JHRSS  Vol.1 No.2 , June 2013
The Dark Side of Working in a Virtual World: An Investigation of the Relationship between Workplace Isolation and Engagement among Teleworkers
ABSTRACT
Teleworking is an alternate work arrangement that has transformed the workplace that allows workers to fulfill their job assignment from any location away from the traditional office. Although this work arrangement has been growing in popularity due to various factors such as concerns for the environment, advances in communication technologies, and the globalization of the workforce, there are growing concerns that frequent use of teleworking may cause increase perceptions of feeling isolated [1] Golden, 2001; [2] Marshall, 2007; [3] Golden & Veiga, 2006; [4] Copper & Kurland, 2002). Additionally little or no research has been conducted on how feeling isolated influence engagement among teleworkers. The purpose of this quantitative research study is to investigate the relationship between workplace isolation and engagement and to determine to what extent the relationship between workplace isolation and gender among teleworkers. A survey consisting of the Workplace Isolation Scale [2] Marshall, 2007, Employee Engagement Scale [5] DDI, 2005 and demographic factors was used to investigate the relationship between workplace isolation and engagement and used to determine the relationship between workplace isolation and gender among 472 teleworkers. Using a correlational research design, it is found there is a statistically significant relationship between workplace isolation and employee engagement. Workplace isolation scores are shown to have a strong negative correlation with employee engagement scores. A regression analysis utilizing employee engagement as the dependent variable and workplace isolation as the independent variable is conducted. The results indicate statistical significance in that workplace isolation scores predicted employee engagement scores. A two-independent-sample t test is conducted to determine if there is enough evidence to suggest the mean workplace isolation scores are related to gender. The results of the t test are inconclusive. However using descriptive statistics techniques it is discovered respondents who telework 3 to 5 days a week have lower workplace isolation means scores than those who teleworked 1, 2 and 4 days a week. Leaders of organizations can use the results of this study to assist in the development of teleworking engagement strategies that not only target reducing workplace isolation perceptions to enhance engagement for teleworkers, but also to address possible issues related to increased perceptions of isolation across gender.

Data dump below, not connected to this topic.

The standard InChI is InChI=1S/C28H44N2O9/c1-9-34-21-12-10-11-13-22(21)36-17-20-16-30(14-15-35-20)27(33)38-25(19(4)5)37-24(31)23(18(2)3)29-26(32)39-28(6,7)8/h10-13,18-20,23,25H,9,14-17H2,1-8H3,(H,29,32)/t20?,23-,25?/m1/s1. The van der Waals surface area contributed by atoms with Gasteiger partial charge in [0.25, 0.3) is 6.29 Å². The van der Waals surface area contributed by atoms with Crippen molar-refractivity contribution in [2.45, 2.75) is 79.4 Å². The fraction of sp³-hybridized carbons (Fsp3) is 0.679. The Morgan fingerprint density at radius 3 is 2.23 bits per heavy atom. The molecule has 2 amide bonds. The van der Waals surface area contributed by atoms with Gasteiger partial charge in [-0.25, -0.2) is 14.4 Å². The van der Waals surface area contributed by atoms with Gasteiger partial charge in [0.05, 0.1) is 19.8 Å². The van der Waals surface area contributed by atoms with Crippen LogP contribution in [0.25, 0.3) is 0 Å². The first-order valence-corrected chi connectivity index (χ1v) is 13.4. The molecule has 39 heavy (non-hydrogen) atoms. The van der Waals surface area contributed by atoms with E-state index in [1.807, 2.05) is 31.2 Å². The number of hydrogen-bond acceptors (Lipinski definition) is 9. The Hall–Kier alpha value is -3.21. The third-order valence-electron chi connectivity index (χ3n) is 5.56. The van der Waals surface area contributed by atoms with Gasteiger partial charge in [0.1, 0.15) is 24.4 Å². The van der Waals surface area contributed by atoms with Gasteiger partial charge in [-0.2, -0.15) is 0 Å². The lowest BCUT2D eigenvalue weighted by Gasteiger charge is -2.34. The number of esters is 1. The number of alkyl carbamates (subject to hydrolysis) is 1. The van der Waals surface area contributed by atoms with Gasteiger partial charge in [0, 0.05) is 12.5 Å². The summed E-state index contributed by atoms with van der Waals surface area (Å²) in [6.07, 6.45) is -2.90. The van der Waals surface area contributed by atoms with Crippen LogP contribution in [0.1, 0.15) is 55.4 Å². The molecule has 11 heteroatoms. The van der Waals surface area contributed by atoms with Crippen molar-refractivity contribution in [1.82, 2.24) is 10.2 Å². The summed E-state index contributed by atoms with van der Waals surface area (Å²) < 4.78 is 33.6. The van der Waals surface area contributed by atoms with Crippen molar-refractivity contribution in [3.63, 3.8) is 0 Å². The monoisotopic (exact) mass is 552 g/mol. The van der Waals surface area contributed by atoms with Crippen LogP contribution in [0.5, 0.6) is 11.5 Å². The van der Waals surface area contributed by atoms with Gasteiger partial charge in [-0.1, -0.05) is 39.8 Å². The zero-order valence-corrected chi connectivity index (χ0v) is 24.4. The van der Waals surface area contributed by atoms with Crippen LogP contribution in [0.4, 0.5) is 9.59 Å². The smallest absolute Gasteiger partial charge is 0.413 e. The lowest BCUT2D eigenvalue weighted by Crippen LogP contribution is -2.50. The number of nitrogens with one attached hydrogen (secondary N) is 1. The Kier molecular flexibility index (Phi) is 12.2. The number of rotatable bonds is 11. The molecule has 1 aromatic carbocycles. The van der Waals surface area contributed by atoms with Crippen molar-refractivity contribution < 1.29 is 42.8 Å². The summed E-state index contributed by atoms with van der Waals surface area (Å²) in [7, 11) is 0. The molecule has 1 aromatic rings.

Cite this paper
Davis, R. and Cates, S. (2013) The Dark Side of Working in a Virtual World: An Investigation of the Relationship between Workplace Isolation and Engagement among Teleworkers. Journal of Human Resource and Sustainability Studies, 1, 9-13. doi: 10.4236/jhrss.2013.12002.
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